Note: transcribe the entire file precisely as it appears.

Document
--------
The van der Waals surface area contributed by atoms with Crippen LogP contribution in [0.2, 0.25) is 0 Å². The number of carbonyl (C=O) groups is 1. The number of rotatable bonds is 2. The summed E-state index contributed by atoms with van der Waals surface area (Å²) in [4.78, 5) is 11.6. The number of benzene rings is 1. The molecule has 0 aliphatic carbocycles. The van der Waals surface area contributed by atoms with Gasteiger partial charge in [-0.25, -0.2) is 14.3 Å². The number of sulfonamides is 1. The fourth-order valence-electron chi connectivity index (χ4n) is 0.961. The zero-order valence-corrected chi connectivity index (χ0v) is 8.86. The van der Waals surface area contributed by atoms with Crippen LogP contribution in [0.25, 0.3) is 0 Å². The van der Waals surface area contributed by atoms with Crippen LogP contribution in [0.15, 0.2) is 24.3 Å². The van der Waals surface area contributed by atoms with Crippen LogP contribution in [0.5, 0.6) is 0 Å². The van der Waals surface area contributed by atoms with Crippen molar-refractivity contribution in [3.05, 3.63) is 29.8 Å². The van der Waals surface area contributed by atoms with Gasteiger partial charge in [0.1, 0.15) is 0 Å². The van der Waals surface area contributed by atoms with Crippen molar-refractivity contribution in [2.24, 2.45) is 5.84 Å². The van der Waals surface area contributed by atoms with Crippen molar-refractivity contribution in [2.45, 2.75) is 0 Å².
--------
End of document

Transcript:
The van der Waals surface area contributed by atoms with Crippen LogP contribution in [0.2, 0.25) is 0 Å². The number of carbonyl (C=O) groups is 1. The number of rotatable bonds is 2. The summed E-state index contributed by atoms with van der Waals surface area (Å²) in [4.78, 5) is 11.6. The number of benzene rings is 1. The molecule has 0 aliphatic carbocycles. The van der Waals surface area contributed by atoms with Gasteiger partial charge in [-0.25, -0.2) is 14.3 Å². The number of sulfonamides is 1. The fourth-order valence-electron chi connectivity index (χ4n) is 0.961. The zero-order valence-corrected chi connectivity index (χ0v) is 8.86. The van der Waals surface area contributed by atoms with Crippen LogP contribution in [0.25, 0.3) is 0 Å². The van der Waals surface area contributed by atoms with Crippen LogP contribution in [0.15, 0.2) is 24.3 Å². The van der Waals surface area contributed by atoms with Crippen LogP contribution in [0.5, 0.6) is 0 Å². The van der Waals surface area contributed by atoms with Crippen molar-refractivity contribution in [3.05, 3.63) is 29.8 Å². The van der Waals surface area contributed by atoms with Gasteiger partial charge in [0.1, 0.15) is 0 Å². The van der Waals surface area contributed by atoms with Crippen molar-refractivity contribution in [2.24, 2.45) is 5.84 Å². The van der Waals surface area contributed by atoms with Crippen molar-refractivity contribution in [2.45, 2.75) is 0 Å².